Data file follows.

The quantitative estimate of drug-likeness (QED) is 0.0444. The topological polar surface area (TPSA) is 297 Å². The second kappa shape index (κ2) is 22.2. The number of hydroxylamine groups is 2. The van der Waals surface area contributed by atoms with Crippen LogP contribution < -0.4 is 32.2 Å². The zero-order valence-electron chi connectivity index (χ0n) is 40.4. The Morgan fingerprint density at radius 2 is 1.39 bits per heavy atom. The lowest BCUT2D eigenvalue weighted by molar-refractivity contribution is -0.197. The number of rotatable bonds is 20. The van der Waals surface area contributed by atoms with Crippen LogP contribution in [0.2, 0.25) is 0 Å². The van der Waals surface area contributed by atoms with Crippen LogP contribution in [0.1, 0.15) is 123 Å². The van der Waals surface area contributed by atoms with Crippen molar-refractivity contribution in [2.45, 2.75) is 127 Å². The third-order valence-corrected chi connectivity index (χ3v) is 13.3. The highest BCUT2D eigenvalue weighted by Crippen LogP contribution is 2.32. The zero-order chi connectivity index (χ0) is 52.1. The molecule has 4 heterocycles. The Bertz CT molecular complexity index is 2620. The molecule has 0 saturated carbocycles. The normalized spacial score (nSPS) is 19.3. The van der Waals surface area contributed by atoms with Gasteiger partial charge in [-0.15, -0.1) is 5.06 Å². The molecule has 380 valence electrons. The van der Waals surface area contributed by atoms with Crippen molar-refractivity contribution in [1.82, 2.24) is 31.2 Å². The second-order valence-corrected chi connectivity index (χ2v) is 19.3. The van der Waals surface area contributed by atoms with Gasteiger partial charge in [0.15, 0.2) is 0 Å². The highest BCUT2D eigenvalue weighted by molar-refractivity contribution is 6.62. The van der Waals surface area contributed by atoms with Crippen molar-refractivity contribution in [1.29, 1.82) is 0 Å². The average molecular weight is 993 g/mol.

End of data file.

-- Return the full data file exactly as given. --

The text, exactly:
The quantitative estimate of drug-likeness (QED) is 0.0444. The topological polar surface area (TPSA) is 297 Å². The second kappa shape index (κ2) is 22.2. The number of hydroxylamine groups is 2. The van der Waals surface area contributed by atoms with Crippen LogP contribution < -0.4 is 32.2 Å². The zero-order valence-electron chi connectivity index (χ0n) is 40.4. The Morgan fingerprint density at radius 2 is 1.39 bits per heavy atom. The lowest BCUT2D eigenvalue weighted by molar-refractivity contribution is -0.197. The number of rotatable bonds is 20. The van der Waals surface area contributed by atoms with Crippen LogP contribution in [0.2, 0.25) is 0 Å². The van der Waals surface area contributed by atoms with Crippen LogP contribution in [0.1, 0.15) is 123 Å². The van der Waals surface area contributed by atoms with Crippen molar-refractivity contribution in [2.45, 2.75) is 127 Å². The third-order valence-corrected chi connectivity index (χ3v) is 13.3. The highest BCUT2D eigenvalue weighted by Crippen LogP contribution is 2.32. The zero-order chi connectivity index (χ0) is 52.1. The molecule has 4 heterocycles. The Bertz CT molecular complexity index is 2620. The molecule has 0 saturated carbocycles. The normalized spacial score (nSPS) is 19.3. The van der Waals surface area contributed by atoms with Gasteiger partial charge in [-0.15, -0.1) is 5.06 Å². The molecule has 380 valence electrons. The van der Waals surface area contributed by atoms with Crippen molar-refractivity contribution in [1.82, 2.24) is 31.2 Å². The second-order valence-corrected chi connectivity index (χ2v) is 19.3. The van der Waals surface area contributed by atoms with Gasteiger partial charge in [0.15, 0.2) is 0 Å². The highest BCUT2D eigenvalue weighted by molar-refractivity contribution is 6.62. The van der Waals surface area contributed by atoms with Crippen molar-refractivity contribution in [1.29, 1.82) is 0 Å². The average molecular weight is 993 g/mol.